Jesus is a very common hispanic name in this part of the world. Do you remember the Cubs shortstop back in the 70s Ivan DeJesus, he was the first in my memory with the name Jesus
     
  12. don 3426

    don 3426
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    The hispanic reagon is heavily catholic who most often do not consider jesus to be the son of God or dont hold him as high as marry. So it is a caultural thing but i dont think those who name there children Jesus are doing it in blasphimy.
     
  13. Johnv

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    Catholics don't believe Jesus is the Son of God? As much as we often discuss problems we have with Catholic doctrine, that's a new one. It simply ain't true.

    Now, back to the topic, the fact that the hispanic name "Jesus" (hey - soos) is common has nothing whatsoever to do with Catholicism. This is evident by the fact that other cultures that have been heavily influenced by Catholicism don't have the same rate of children being named so. There aren't many people names "Jesus in the Philippines. There weren't too many Germans or English naming their children "Jesus" prior to the Reformation, that's for sure.
     
  14. blackbird

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    I'd rather name my boy Jesus than to have him named Judas!!!
     
  15. ktn4eg

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    My nomination for the "Poor Taste" award has go to a newspaper ad I once saw in a west coast paper way back in 1967.

    In bold letters it proclaimed:

    J - E - S - U - S
    S - A - V - E - S . . .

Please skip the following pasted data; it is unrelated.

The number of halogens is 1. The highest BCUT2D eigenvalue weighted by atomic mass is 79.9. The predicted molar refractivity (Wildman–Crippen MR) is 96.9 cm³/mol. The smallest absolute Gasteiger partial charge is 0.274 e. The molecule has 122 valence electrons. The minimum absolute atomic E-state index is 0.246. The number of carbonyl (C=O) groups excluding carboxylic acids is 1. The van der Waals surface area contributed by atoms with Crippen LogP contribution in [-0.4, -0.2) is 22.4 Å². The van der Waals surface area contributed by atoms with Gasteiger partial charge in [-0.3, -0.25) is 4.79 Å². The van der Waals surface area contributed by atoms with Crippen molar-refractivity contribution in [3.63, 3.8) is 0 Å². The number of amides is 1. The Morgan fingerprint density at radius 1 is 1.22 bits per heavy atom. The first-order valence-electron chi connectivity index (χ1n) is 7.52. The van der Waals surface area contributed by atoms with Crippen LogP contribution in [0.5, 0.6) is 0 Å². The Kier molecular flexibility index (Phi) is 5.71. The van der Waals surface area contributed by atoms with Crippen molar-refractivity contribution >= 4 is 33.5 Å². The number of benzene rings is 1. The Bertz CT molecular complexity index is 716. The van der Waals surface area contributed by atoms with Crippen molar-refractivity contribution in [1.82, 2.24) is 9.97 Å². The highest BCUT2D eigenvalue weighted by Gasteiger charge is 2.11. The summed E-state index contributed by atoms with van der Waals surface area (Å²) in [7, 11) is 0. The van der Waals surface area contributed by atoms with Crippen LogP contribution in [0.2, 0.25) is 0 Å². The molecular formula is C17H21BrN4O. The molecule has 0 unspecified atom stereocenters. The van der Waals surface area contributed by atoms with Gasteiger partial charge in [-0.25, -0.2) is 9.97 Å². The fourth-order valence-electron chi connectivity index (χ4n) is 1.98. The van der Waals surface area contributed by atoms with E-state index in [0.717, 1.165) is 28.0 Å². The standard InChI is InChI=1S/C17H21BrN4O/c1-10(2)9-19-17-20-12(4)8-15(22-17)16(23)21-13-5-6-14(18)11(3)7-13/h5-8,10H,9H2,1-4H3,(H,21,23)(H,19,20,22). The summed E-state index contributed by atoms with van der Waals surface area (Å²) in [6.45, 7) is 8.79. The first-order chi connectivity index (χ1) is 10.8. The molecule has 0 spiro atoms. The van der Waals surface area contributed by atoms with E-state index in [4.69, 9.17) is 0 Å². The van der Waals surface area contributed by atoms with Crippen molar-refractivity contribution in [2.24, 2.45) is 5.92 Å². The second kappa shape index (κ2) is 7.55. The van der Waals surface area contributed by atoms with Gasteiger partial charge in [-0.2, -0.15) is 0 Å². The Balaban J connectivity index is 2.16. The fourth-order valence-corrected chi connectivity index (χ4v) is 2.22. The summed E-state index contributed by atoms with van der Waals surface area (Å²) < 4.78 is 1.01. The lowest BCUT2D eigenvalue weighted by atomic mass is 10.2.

Then, it went on (in much smaller print):

    at Community Savings & Loan.

    The picture immediately underneath it (as its caption explained) was of one of their branch managers welcoming one of their newest account holders--an Hispanic man whose first name was...you guessed it...Jesus.
     
  16. don 3426

    don 3426
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    "Catholics don't believe Jesus is the Son of God?"

    I said... "most often do not consider jesus to be the son of God or dont hold him as high as marry"
     
  17. I Am Blessed 24

    I Am Blessed 24
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    This statement is untrue and....

    [​IMG]
     
  18. Jippia

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    I would not name a child Jesus. The name of Jesus is also commonly used as a curse. I would be afraid that the boy was going to be teased by his schoolmates just because of the name we gave him at birth.
    I know that in Spanish speaking countries the name Jesus is given as a honour and also that the parents hope for their child to show the cháracter of Jesus as well. This is an important reason for naming a child, boy or girl, after a certain person in the family or saint or, in this case, Jesus. In Southern European countries this way of thinking is very common.

    Just some thoughts on the matter.

    Mirjam
     
  19. don 3426

    don 3426
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    "This statement is untrue and....
    Off topic" - I Am Blessed 16
    Are you talkin to me??, its definatly not off topic and is true to some catholics.